Leelanau News and Events

Why Is Leelanau's Fall Color So Spectacular This Year? (An Expert Explains)

By Emily Tyra | Oct. 23, 2020

Word on the street — and out in the woods — across our coverage area is that 2020 has revealed the most beautiful, vibrant, lasting fall color in memory. Maybe in a lifetime. Can this be true? The Leelanau Ticker checked in with Kama Ross, District Forester for the Leelanau, Grand Traverse and Benzie Conservation Districts for her take on this fall’s phenomenal color.

“Fall color intensity can be explained by science,” says Ross. “But, like so many other events in nature requiring perfect conditions, grand foliage displays are a result of just plain luck.”

That science in a nutshell: Along with the green pigment chlorophyll, which gives the leaf its green color, are yellow to orange pigments, such as carotenes. “Most of the year these colors are masked by great amounts of green coloring,” Ross explains. “But, in the fall, because of changes in the length of daylight and changes in temperature, the leaves stop their food-making process, the chlorophyll breaks down, and the green color disappears. The yellow to orange colors become visible and give the leaves part of their fall splendor.”

She says the rich and varied colors are due to the mixing of varying amounts of the chlorophyll residue and other pigments in the leaf.

Interestingly, trees that are stressed for a variety of reasons — “frost cracks on red maples are one of the most obvious, but either too much water, too little water, or compacted roots,” can lead to many tree species showing vibrant color.

Says Ross, “my favorite fall colors come from the wonderful native red maples which are often growing on very poor soils — both too wet and too dry — and so offer the most vibrant colors.”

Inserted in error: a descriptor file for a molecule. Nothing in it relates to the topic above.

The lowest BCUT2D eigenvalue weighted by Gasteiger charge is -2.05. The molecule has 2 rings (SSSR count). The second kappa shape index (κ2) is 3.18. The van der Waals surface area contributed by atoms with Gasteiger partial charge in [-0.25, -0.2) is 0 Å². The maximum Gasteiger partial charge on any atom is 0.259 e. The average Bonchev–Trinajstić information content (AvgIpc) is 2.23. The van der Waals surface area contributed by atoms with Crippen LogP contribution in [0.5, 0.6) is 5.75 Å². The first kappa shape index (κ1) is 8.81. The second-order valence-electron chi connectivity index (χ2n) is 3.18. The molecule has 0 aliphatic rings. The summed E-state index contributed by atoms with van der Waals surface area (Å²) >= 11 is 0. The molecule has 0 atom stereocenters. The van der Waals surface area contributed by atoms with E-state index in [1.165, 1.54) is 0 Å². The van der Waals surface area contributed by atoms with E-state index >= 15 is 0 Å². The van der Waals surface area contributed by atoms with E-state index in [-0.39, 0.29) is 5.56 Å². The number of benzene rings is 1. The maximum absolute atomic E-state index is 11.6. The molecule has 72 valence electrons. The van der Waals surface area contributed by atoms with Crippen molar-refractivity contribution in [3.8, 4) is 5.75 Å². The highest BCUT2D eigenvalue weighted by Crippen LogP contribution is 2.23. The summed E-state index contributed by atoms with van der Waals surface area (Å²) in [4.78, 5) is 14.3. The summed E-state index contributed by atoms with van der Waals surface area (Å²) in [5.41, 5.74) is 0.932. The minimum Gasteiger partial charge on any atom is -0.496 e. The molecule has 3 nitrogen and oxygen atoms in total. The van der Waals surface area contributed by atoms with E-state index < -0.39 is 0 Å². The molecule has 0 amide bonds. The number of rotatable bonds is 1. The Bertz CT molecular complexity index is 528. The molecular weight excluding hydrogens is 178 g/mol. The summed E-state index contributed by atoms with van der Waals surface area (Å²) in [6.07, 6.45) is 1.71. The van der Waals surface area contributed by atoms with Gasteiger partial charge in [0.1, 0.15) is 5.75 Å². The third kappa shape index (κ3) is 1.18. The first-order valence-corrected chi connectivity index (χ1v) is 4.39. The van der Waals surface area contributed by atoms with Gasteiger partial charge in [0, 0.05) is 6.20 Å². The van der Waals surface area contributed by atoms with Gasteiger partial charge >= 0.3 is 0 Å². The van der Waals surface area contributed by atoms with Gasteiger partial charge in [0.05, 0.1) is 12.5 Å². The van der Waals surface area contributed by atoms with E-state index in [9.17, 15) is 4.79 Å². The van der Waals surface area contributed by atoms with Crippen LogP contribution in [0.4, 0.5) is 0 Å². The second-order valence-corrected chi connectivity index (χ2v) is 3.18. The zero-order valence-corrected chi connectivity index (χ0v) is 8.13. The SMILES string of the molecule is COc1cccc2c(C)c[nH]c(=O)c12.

And overall, the ingredients for perfect autumn colors are cold — but not freezing — nights, dry weather and bright sunny days. “In dry weather, the leaf sugars become concentrated and produce more anthocyanin, a purply red pigment that also causes apples to turn red and black grapes purple,” Ross says. “And in sunny conditions, photosynthesis can still occur through fall, which uses up the remaining chlorophyll — no longer being produced by the trees — and so the sugar concentration in the leaves further increases, and more anthocyanin is produced.”

Thus, a cloudy, wet fall is what typically leads to drabber autumn leaves.

So, all said and done, Ross says this year’s remarkable fall color remains a mystery of nature — or a gift: “I’m not sure why we are having great color because it has been pretty wet and cloudy. In ways I think we are all just taking more time to notice the natural world around us and have been since March,” she says. “That is a good thing.” 

And now, as those leaves start to fall in earnest, a final note from Ross: “Compost leaves or send them to a community compost system but don’t burn them. And if you leave them right where they fall, they are providing the nutrient cycling our natural world needs along with hosting lots of insects and other wildlife needs.” 

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